Neuromodulation advances offer promise for treating depression
A new review study looking at the current state of neuromodulation therapies being used to treat depression, including rTMS, ECT and others, is available online today in the December issue of The American Journal of Psychiatry.,
A new review study looking at the current state of neuromodulation therapies being used to treat depression, including rTMS, ECT and others, is available online today in the December issue of The American Journal of Psychiatry.
For many decades, psychiatric treatment has been primarily focused on the development of medications and the development of psychotherapies. A third type of approach gaining attention in recent years is based in the concept that “that psychiatric dysfunction results from abnormal communication within a network of brain regions that regulate mood, thought, and behavior,” the authors write.
The development of a number of neuromodulation and neurostimulation therapies, the authors note, has been made possible by “technological advances that have revolutionized our ability to understand and modulate the neural circuitry involved in psychiatric disorders.”
Electroconvulsive therapy (ECT), first developed in 1938, was one of the first attempts to directly affect neural function via stimulation. Many modifications since then have improved its safety and reduced its side effects. ECT, the authors note, “remains the single most effective treatment for depression.” Study authors Susan K. Conroy, M.D., Ph.D., with Indiana University School of Medicine, Indianapolis, and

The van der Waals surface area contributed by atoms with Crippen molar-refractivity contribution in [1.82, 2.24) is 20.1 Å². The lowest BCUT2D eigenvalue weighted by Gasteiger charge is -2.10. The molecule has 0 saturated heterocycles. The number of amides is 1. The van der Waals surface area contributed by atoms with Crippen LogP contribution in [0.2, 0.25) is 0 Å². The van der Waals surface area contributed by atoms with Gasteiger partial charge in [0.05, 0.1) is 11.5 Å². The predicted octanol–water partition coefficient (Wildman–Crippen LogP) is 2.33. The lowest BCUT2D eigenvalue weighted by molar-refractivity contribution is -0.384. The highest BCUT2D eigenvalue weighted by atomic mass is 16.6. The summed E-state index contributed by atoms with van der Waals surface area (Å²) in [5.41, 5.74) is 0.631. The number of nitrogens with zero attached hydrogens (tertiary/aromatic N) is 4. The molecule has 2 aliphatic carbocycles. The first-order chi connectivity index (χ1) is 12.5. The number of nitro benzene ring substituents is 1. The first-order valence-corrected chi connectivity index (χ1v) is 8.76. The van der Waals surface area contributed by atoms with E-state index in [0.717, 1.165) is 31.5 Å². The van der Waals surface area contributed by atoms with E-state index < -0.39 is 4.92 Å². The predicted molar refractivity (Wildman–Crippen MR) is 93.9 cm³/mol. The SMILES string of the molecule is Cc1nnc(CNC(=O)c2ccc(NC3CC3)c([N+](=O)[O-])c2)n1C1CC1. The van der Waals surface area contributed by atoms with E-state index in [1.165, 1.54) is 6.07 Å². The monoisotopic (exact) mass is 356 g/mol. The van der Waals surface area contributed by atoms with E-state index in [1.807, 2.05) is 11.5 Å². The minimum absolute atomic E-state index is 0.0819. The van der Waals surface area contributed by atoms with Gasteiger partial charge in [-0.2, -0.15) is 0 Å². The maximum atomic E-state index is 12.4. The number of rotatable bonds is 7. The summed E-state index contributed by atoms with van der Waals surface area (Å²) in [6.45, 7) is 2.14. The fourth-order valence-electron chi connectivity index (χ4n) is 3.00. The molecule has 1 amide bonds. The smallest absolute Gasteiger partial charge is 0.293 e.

Paul E. Holtzheimer, M.D., with the Geisel School of Medicine at Dartmouth, also review treatment methods involving surgery, including deep brain stimulation (DBS), which involves implanting electrodes within certain areas of the brain, and vagus nerve stimulation (VNS), which involves surgically implanting a stimulator on the vagus nerve.
Technological advances in the past couple of decades have also led to development of “noninvasive” neuromodulation approaches, which come with fewer side effects and risks than ECT or surgical procedures. One method, repetitive transcranial magnetic stimulation (rTMS), uses rapidly alternating magnetic pulses that pass through the skull. Much research is underway looking at potential improvement in rTMS devices and protocols for treatment of depression. Accelerated rTMS, the authors report, “may have the potential to improve symptoms more quickly than current protocols by providing multiple sessions in a single day.” (See related research: Stanford Neuromodulation Therapy (SNT): A Double-Blind Randomized Controlled Trial in the American Journal of Psychiatry.)
The authors note that the three primary types of treatment–medication, psychotherapy and neuromodulation–are complimentary, not mutually exclusive, and the combination of neuromodulation treatments with other modalities is an area for future study. For example, “taking advantage of the enhanced neuroplasticity engendered by rTMS by providing psychotherapy within a specific time frame has the potential to synergistically improve efficacy and extend the effect of both treatments.”
Susan K. Conroy et al, Neuromodulation Strategies for the Treatment of Depression, American Journal of Psychiatry (2021). DOI: 10.1176/appi.ajp.2021.21101034
American Journal of Psychiatry
American Psychiatric Association